Health trusts scrutinised after death of Chidham mother

A&E, St Richard's Hospital '''Picture by Louise Adams C140028-2 Chi St Richard's Hospital ENGSUS00120140113154222
A&E, St Richard's Hospital '''Picture by Louise Adams C140028-2 Chi St Richard's Hospital ENGSUS00120140113154222

A CORONER has highlighted ‘clear differences’ in care provided by two health trusts – after the tragic death of a mother.

An inquest into the death of Janet Blackman, 66, of Hamstead Meadow, Chidham, took place at Edes House in Chichester, on Tuesday.

Mrs Blackman was admitted to St Richard’s Hospital in May 2013, after she became confused.

“I really thought she was having a mental breakdown,” said Jo Collard, Mrs Blackman’s daughter.

The former psychological counsellor was admitted to the hospital’s acute medical unit and treated for hypothyroidism.

But Mrs Blackman was reluctant to take medication, food and fluids.

“They left it to me to persuade her to take medication,” said Mrs Collard.

Mrs Blackman was transferred to the Harold Kidd unit in Chichester, which is run by Sussex Partnership NHS Foundation Trust. But she collapsed and was transferred back to St Richard’s Hospital where tests were done. Mrs Blackman was eventually taken back to the unit where she collapsed again – dying a day later at St Richard’s.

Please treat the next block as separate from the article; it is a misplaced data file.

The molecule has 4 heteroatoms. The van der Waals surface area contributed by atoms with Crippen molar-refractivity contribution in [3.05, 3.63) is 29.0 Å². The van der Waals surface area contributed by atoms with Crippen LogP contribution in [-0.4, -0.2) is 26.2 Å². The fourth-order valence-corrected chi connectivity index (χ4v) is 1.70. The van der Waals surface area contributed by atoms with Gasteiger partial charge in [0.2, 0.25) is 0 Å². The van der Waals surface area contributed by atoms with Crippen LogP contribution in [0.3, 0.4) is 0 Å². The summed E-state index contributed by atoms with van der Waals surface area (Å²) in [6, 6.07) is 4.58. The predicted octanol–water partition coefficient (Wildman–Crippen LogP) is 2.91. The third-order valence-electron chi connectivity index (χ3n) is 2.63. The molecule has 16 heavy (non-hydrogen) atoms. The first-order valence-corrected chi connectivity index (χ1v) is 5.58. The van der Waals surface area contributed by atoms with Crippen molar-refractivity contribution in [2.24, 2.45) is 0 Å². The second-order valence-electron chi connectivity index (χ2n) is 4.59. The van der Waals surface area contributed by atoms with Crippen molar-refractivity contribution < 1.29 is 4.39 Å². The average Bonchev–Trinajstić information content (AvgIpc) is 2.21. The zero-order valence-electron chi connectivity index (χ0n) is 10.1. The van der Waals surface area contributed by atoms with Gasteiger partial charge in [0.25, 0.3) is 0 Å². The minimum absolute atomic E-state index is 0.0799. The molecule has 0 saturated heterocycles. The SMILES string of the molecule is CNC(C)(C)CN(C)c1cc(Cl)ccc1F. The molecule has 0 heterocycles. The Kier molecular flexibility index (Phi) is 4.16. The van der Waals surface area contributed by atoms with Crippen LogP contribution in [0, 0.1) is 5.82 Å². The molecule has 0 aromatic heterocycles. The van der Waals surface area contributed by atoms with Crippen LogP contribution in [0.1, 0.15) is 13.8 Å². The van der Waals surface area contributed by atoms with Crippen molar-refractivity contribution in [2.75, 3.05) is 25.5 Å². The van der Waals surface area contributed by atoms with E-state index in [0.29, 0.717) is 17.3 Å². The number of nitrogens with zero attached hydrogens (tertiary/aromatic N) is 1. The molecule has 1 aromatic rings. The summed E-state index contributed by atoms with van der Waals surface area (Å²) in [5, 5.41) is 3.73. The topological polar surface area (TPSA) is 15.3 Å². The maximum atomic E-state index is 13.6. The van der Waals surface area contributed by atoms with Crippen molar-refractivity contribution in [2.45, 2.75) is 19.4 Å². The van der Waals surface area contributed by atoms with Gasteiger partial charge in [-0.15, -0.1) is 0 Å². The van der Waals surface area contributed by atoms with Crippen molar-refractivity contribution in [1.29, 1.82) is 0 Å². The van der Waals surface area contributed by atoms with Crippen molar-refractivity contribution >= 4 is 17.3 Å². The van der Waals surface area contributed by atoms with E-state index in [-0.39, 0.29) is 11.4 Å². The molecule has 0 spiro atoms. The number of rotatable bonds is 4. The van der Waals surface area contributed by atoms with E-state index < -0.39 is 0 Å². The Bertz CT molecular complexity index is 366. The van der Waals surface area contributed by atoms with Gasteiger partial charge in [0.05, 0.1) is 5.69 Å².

Giving evidence at the inquest, Dr Robert Haigh from Western Sussex Hospitals NHS Foundation Trust, said the relationship between the two trusts was ‘good’ with ‘clear pathways’ for patient care.

But Dr Richard Dent, expert witness, said Mrs Blackman could not get the ‘excellent’ expertise from the mental health team without ‘moving to a unit’.

He said it was ‘possible’ to have a designated mental health nurse on the hospital ward although it wasn’t national practice.

“If they are going to be geographically separate, I think there is a strong case for believing there should be this arrangement in these situations.”

Dr Dent said more ‘effort’ should have been made by the hospital to monitor Mrs Blackman’s fluids and blood test results.

Post mortem results revealed Mrs Blackman died of a pulmonary embolism caused by deep-vein thrombosis.

A statement released by the Blackman family said: “We were concerned at the time about the care she received and the focus being too much on her psychological condition rather than her medical and physical condition.”

Recording a verdict of death by natural causes, deputy assistant coroner Michael Burgess said there were ‘clear differences’ of care by the two units.

“I can see the problems between the two different sites with two different agendas,” he said.

Mr Burgess is set to write a report to prevent any future deaths – recommending plans to ‘cut through the difficulties’ of care across 
the two sites.

Cathy Stone, director of nursing at Western Sussex Hospitals said: “Our thoughts are with Mrs Blackman’s family at this very difficult time and we offer

them our sincere condolences.

“We carried out a full investigation into the circumstances leading up to her death and identified a number of areas for improvement, including the way we work with our colleagues in mental health.

“We have met with Mrs Blackman’s family to share our findings and also discussed them with our clinical teams to ensure lessons are learned.”